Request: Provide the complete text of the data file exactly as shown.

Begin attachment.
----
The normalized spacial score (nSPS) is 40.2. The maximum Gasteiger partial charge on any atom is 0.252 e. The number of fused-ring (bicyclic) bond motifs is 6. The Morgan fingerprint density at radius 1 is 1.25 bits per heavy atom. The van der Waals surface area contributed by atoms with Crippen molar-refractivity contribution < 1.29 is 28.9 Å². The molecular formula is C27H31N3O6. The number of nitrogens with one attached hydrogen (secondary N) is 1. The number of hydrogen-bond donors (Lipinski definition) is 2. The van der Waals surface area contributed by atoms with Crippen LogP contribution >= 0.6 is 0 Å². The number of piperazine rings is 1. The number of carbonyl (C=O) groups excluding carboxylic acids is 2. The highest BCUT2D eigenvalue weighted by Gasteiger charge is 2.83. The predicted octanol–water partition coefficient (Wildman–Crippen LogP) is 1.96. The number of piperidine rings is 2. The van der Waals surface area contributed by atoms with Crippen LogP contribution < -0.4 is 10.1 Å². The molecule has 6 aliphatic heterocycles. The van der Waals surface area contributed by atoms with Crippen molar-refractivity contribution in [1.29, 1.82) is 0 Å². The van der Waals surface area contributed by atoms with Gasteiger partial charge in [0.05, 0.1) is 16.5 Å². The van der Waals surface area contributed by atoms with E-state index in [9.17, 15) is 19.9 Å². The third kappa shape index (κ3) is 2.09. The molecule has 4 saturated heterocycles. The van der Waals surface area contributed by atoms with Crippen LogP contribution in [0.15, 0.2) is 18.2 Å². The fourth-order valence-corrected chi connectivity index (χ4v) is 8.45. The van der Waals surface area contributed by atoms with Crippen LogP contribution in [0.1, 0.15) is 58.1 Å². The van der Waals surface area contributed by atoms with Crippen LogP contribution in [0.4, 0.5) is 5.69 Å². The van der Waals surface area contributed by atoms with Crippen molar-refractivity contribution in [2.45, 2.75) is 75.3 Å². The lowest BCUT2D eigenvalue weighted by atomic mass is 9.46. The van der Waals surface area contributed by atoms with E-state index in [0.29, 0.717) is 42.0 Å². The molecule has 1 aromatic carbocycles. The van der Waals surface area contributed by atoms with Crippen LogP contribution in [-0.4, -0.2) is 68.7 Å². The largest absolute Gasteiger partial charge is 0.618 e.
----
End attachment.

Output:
The normalized spacial score (nSPS) is 40.2. The maximum Gasteiger partial charge on any atom is 0.252 e. The number of fused-ring (bicyclic) bond motifs is 6. The Morgan fingerprint density at radius 1 is 1.25 bits per heavy atom. The van der Waals surface area contributed by atoms with Crippen molar-refractivity contribution < 1.29 is 28.9 Å². The molecular formula is C27H31N3O6. The number of nitrogens with one attached hydrogen (secondary N) is 1. The number of hydrogen-bond donors (Lipinski definition) is 2. The van der Waals surface area contributed by atoms with Crippen LogP contribution >= 0.6 is 0 Å². The number of piperazine rings is 1. The number of carbonyl (C=O) groups excluding carboxylic acids is 2. The highest BCUT2D eigenvalue weighted by Gasteiger charge is 2.83. The predicted octanol–water partition coefficient (Wildman–Crippen LogP) is 1.96. The number of piperidine rings is 2. The van der Waals surface area contributed by atoms with Crippen LogP contribution < -0.4 is 10.1 Å². The molecule has 6 aliphatic heterocycles. The van der Waals surface area contributed by atoms with Crippen molar-refractivity contribution in [1.29, 1.82) is 0 Å². The van der Waals surface area contributed by atoms with Gasteiger partial charge in [0.05, 0.1) is 16.5 Å². The van der Waals surface area contributed by atoms with E-state index in [9.17, 15) is 19.9 Å². The third kappa shape index (κ3) is 2.09. The molecule has 4 saturated heterocycles. The van der Waals surface area contributed by atoms with Crippen LogP contribution in [0.15, 0.2) is 18.2 Å². The fourth-order valence-corrected chi connectivity index (χ4v) is 8.45. The van der Waals surface area contributed by atoms with Crippen LogP contribution in [0.1, 0.15) is 58.1 Å². The van der Waals surface area contributed by atoms with Crippen LogP contribution in [0.4, 0.5) is 5.69 Å². The van der Waals surface area contributed by atoms with Crippen molar-refractivity contribution in [2.45, 2.75) is 75.3 Å². The lowest BCUT2D eigenvalue weighted by atomic mass is 9.46. The van der Waals surface area contributed by atoms with E-state index in [0.29, 0.717) is 42.0 Å². The molecule has 1 aromatic carbocycles. The van der Waals surface area contributed by atoms with Crippen LogP contribution in [-0.4, -0.2) is 68.7 Å². The largest absolute Gasteiger partial charge is 0.618 e.